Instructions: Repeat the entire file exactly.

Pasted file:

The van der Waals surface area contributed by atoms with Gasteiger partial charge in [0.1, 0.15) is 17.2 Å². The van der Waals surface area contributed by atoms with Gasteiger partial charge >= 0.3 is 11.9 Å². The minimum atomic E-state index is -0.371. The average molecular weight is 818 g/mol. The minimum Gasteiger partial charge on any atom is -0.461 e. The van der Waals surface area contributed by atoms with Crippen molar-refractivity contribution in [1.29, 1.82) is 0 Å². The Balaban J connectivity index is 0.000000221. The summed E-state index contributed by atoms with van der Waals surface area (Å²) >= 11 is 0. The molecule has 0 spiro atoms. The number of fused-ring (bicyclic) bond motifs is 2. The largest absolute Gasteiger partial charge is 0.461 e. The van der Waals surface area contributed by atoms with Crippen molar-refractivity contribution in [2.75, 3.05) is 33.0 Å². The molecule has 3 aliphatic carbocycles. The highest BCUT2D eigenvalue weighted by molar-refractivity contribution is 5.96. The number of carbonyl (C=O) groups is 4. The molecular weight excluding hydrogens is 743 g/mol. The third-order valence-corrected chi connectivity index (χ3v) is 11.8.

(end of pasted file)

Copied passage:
The van der Waals surface area contributed by atoms with Gasteiger partial charge in [0.1, 0.15) is 17.2 Å². The van der Waals surface area contributed by atoms with Gasteiger partial charge >= 0.3 is 11.9 Å². The minimum atomic E-state index is -0.371. The average molecular weight is 818 g/mol. The minimum Gasteiger partial charge on any atom is -0.461 e. The van der Waals surface area contributed by atoms with Crippen molar-refractivity contribution in [1.29, 1.82) is 0 Å². The Balaban J connectivity index is 0.000000221. The summed E-state index contributed by atoms with van der Waals surface area (Å²) >= 11 is 0. The molecule has 0 spiro atoms. The number of fused-ring (bicyclic) bond motifs is 2. The largest absolute Gasteiger partial charge is 0.461 e. The van der Waals surface area contributed by atoms with Crippen molar-refractivity contribution in [2.75, 3.05) is 33.0 Å². The molecule has 3 aliphatic carbocycles. The highest BCUT2D eigenvalue weighted by molar-refractivity contribution is 5.96. The number of carbonyl (C=O) groups is 4. The molecular weight excluding hydrogens is 743 g/mol. The third-order valence-corrected chi connectivity index (χ3v) is 11.8.